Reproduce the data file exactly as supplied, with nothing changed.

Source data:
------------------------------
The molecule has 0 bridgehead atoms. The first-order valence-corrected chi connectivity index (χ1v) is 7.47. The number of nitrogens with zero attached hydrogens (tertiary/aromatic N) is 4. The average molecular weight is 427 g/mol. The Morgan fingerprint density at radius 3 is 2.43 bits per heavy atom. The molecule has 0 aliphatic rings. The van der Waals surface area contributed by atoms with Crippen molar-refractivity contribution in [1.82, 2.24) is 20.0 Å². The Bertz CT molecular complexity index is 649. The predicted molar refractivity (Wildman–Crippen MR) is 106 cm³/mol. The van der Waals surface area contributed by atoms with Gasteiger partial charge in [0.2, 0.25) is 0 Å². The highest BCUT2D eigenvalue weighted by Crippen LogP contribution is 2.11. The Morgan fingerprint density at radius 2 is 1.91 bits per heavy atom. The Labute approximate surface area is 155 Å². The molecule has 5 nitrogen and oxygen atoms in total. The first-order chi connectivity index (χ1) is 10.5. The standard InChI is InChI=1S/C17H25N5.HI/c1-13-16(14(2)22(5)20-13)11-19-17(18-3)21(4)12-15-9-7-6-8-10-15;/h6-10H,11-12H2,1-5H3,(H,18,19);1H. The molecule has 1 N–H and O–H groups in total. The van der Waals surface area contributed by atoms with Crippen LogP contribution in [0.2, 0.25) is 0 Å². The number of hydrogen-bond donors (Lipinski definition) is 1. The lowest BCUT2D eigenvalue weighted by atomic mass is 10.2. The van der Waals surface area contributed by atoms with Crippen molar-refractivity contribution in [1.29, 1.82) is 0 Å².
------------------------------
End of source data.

The molecule has 0 bridgehead atoms. The first-order valence-corrected chi connectivity index (χ1v) is 7.47. The number of nitrogens with zero attached hydrogens (tertiary/aromatic N) is 4. The average molecular weight is 427 g/mol. The Morgan fingerprint density at radius 3 is 2.43 bits per heavy atom. The molecule has 0 aliphatic rings. The van der Waals surface area contributed by atoms with Crippen molar-refractivity contribution in [1.82, 2.24) is 20.0 Å². The Bertz CT molecular complexity index is 649. The predicted molar refractivity (Wildman–Crippen MR) is 106 cm³/mol. The van der Waals surface area contributed by atoms with Gasteiger partial charge in [0.2, 0.25) is 0 Å². The highest BCUT2D eigenvalue weighted by Crippen LogP contribution is 2.11. The Morgan fingerprint density at radius 2 is 1.91 bits per heavy atom. The Labute approximate surface area is 155 Å². The molecule has 5 nitrogen and oxygen atoms in total. The first-order chi connectivity index (χ1) is 10.5. The standard InChI is InChI=1S/C17H25N5.HI/c1-13-16(14(2)22(5)20-13)11-19-17(18-3)21(4)12-15-9-7-6-8-10-15;/h6-10H,11-12H2,1-5H3,(H,18,19);1H. The molecule has 1 N–H and O–H groups in total. The van der Waals surface area contributed by atoms with Crippen LogP contribution in [0.2, 0.25) is 0 Å². The number of hydrogen-bond donors (Lipinski definition) is 1. The lowest BCUT2D eigenvalue weighted by atomic mass is 10.2. The van der Waals surface area contributed by atoms with Crippen molar-refractivity contribution in [1.29, 1.82) is 0 Å².